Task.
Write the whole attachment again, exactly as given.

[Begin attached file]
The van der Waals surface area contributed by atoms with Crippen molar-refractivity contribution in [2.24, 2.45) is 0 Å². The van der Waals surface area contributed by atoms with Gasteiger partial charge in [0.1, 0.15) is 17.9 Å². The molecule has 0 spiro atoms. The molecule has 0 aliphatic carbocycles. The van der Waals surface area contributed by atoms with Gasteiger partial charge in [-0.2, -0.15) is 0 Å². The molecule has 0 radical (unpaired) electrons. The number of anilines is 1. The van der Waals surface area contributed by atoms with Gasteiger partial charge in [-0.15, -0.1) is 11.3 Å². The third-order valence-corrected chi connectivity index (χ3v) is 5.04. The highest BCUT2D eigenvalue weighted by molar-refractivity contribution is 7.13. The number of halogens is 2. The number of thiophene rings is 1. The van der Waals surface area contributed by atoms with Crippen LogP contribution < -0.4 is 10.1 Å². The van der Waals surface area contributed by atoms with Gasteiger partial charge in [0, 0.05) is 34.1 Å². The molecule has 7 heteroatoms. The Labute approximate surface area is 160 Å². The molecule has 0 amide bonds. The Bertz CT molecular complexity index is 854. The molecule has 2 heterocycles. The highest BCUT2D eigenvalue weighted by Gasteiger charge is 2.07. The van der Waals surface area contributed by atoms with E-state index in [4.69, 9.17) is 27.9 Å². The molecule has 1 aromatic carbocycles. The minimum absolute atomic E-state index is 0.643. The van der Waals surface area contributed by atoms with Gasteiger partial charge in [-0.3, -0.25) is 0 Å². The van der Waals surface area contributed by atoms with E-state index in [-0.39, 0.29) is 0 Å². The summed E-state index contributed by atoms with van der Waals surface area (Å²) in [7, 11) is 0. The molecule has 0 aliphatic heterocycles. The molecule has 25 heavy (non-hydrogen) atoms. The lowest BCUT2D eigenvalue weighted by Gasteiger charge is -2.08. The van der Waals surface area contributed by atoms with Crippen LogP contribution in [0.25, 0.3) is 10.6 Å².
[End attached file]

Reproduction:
The van der Waals surface area contributed by atoms with Crippen molar-refractivity contribution in [2.24, 2.45) is 0 Å². The van der Waals surface area contributed by atoms with Gasteiger partial charge in [0.1, 0.15) is 17.9 Å². The molecule has 0 spiro atoms. The molecule has 0 aliphatic carbocycles. The van der Waals surface area contributed by atoms with Gasteiger partial charge in [-0.2, -0.15) is 0 Å². The molecule has 0 radical (unpaired) electrons. The number of anilines is 1. The van der Waals surface area contributed by atoms with Gasteiger partial charge in [-0.15, -0.1) is 11.3 Å². The third-order valence-corrected chi connectivity index (χ3v) is 5.04. The highest BCUT2D eigenvalue weighted by molar-refractivity contribution is 7.13. The number of halogens is 2. The number of thiophene rings is 1. The van der Waals surface area contributed by atoms with Crippen LogP contribution < -0.4 is 10.1 Å². The van der Waals surface area contributed by atoms with Gasteiger partial charge in [0, 0.05) is 34.1 Å². The molecule has 7 heteroatoms. The Labute approximate surface area is 160 Å². The molecule has 0 amide bonds. The Bertz CT molecular complexity index is 854. The molecule has 2 heterocycles. The highest BCUT2D eigenvalue weighted by Gasteiger charge is 2.07. The van der Waals surface area contributed by atoms with E-state index in [4.69, 9.17) is 27.9 Å². The molecule has 1 aromatic carbocycles. The minimum absolute atomic E-state index is 0.643. The van der Waals surface area contributed by atoms with Gasteiger partial charge in [-0.3, -0.25) is 0 Å². The van der Waals surface area contributed by atoms with E-state index in [-0.39, 0.29) is 0 Å². The summed E-state index contributed by atoms with van der Waals surface area (Å²) in [7, 11) is 0. The molecule has 0 aliphatic heterocycles. The molecule has 25 heavy (non-hydrogen) atoms. The lowest BCUT2D eigenvalue weighted by Gasteiger charge is -2.08. The van der Waals surface area contributed by atoms with Crippen LogP contribution in [0.25, 0.3) is 10.6 Å².